There are perfectly good Heme/Onc and Cardiologists all over the country. So why do patients travel to the Mayo or Cleveland clinics, or M.D. Anderson? Ummm…is that “weird” too?
Peer-reviewed, validated guidelines for the treatment of male hypogonadism do in fact exist. Whether you and your patients feel that your unpublished results are better is largely irrelevant to the greater world.
This profound ignorance of how TRT works also leads many physicians to deny their patients the testosterone they need and deserve, because , for instance, “TRT will cause prostate cancer”. Find ONE shred of evidence to support that position! And where is it okay for doctors to tell patients things which are exactly the opposite of the truth–purposefully damaging the patient in the process? Rest assured, those opposed to TRT WILL be getting on board. The literature is so abundant it will become malpractice in the future to NOT screen testosterone levels. And its ability to turn around a patient’s life means the patients will demand it (or come to me). I suppose when physician income is damaged their ignorance will cease.
To claim that one is on the cutting edge is nice, but once again, your own opinion of your greatness is lacking any objective support. You may, in fact, be onto something very important, but without validating it with objective studies your knowledge is useless to the rest of the world. No reputable physicians, academic, or medical organizations make treatment recommendations based on the unpublished experiences of a single self-proclaimed expert.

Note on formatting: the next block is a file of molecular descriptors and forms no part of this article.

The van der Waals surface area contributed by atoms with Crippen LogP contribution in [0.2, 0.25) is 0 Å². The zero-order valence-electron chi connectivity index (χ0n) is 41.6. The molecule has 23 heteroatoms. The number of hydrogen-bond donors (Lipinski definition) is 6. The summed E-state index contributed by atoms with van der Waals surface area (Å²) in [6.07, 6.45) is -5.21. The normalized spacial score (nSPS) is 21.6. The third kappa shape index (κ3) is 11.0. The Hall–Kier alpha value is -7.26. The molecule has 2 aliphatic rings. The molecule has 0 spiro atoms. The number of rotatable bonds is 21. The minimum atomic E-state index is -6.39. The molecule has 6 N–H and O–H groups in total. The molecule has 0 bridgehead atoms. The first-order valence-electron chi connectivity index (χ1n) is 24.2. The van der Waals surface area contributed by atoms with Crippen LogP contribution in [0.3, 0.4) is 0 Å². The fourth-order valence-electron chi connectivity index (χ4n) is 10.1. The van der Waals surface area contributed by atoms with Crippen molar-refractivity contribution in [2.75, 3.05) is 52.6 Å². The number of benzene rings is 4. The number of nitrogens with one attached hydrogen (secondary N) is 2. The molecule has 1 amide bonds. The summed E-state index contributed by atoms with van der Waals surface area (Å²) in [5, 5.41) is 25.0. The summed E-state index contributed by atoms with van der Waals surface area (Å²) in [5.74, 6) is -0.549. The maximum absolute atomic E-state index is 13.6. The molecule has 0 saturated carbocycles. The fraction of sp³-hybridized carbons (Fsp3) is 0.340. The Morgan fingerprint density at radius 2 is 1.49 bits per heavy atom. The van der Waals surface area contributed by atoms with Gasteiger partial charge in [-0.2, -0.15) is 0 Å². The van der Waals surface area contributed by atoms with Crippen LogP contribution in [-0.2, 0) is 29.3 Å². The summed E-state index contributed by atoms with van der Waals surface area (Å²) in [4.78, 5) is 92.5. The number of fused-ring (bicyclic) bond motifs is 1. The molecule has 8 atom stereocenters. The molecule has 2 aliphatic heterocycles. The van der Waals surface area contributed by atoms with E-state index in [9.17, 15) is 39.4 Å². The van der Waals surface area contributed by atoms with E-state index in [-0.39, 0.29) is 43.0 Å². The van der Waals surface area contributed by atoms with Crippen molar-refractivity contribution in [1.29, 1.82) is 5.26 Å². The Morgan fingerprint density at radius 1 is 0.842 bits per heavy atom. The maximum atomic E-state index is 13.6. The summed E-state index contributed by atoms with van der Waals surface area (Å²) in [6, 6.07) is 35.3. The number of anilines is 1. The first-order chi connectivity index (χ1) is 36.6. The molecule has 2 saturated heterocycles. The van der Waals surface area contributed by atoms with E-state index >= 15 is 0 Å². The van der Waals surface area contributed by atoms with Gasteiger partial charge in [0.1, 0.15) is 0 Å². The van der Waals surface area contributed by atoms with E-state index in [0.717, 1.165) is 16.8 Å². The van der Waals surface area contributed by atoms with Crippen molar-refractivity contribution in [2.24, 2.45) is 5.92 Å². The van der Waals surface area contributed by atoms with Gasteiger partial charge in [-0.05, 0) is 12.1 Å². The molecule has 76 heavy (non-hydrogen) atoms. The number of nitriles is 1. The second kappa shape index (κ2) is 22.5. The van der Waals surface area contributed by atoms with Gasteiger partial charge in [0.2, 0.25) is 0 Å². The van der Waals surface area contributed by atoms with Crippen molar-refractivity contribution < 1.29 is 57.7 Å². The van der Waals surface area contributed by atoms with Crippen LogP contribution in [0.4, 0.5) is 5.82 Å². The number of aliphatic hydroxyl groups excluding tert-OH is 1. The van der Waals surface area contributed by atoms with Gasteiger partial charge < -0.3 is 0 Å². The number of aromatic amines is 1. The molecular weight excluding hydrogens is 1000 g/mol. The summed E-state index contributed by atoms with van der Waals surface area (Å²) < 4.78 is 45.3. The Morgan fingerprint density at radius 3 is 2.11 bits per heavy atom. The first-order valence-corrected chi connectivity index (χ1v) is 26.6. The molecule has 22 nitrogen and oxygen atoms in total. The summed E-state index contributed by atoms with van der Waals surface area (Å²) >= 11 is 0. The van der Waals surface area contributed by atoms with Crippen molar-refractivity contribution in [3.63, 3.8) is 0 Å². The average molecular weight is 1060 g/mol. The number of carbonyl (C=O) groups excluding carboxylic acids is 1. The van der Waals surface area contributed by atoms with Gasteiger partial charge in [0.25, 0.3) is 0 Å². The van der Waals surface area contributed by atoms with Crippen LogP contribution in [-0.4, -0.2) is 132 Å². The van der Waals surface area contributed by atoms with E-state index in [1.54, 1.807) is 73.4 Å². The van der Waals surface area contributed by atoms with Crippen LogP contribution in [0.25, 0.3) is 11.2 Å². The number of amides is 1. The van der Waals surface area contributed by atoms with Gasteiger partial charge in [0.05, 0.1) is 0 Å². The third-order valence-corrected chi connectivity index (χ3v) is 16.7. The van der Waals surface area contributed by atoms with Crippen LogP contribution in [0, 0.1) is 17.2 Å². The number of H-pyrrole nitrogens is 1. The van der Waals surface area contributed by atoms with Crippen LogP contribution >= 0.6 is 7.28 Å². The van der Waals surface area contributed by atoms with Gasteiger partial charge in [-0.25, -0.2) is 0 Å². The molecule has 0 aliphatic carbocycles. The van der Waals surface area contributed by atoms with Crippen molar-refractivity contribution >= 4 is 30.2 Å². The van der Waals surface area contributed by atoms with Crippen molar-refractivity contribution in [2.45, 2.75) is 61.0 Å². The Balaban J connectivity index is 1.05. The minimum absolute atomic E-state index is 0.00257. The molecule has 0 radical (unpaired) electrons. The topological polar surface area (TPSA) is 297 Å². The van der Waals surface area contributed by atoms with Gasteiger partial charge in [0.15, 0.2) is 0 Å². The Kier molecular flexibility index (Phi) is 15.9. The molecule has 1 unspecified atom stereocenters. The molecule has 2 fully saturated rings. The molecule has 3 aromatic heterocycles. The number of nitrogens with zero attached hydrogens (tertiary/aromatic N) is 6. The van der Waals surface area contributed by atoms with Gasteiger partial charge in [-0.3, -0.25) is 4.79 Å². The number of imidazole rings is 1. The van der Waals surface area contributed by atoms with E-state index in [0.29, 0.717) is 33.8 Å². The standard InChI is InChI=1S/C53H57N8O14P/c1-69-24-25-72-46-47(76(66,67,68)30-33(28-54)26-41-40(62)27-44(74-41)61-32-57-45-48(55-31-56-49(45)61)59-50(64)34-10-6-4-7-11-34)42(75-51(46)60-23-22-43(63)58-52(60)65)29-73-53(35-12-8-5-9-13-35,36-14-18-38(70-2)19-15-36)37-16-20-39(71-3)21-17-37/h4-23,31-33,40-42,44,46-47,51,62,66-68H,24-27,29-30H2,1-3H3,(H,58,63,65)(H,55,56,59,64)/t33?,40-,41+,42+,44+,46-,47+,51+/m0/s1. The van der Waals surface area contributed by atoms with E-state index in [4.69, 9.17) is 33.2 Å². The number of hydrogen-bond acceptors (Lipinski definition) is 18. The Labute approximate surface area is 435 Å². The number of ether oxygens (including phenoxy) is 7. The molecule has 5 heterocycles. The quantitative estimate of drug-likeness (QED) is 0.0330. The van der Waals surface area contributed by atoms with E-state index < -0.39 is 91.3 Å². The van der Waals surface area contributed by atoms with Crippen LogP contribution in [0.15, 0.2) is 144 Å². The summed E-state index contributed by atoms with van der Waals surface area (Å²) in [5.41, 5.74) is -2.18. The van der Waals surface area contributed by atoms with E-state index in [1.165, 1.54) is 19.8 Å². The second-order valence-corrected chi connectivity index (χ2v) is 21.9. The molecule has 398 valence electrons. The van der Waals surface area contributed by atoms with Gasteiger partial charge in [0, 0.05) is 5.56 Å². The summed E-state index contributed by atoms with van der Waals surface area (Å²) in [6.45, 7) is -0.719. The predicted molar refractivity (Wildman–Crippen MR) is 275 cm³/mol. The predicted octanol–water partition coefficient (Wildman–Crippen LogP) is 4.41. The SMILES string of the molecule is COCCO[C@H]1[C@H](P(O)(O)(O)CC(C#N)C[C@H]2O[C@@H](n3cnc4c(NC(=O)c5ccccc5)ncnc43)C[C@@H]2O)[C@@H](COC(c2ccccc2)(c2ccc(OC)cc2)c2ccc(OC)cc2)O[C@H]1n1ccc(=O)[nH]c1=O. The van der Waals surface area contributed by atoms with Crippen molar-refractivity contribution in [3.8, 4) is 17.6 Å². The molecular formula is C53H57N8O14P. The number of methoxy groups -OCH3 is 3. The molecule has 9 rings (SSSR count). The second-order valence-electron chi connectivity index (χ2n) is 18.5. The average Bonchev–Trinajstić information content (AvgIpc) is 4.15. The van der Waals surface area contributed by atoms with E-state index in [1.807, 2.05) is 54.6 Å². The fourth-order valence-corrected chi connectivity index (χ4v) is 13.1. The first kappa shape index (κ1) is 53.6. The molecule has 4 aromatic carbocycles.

As for myself, I sit on the Speaker’s Bureaus of both BigPharma companies that make T gel, the Medical Advisory Board of the Life Extension Foundation, Advisory Board of the Men’s Health Network, and serve on the faculty of my alma mater. My lectures are nearly always packed (you can watch one for free on my website), whether delivered in Las Vegas or the Michigan Osteopathic Association annual convention (where I have taught TRT three times). In fact, I was supported by both BigPharma companies AND an excellent compounding pharmacy–for the same lecture! I donated all proceeds to the MOA, and financed a statewide radio talk show from there, which I co-hosted, spreading the good word about Osteopathic medicine.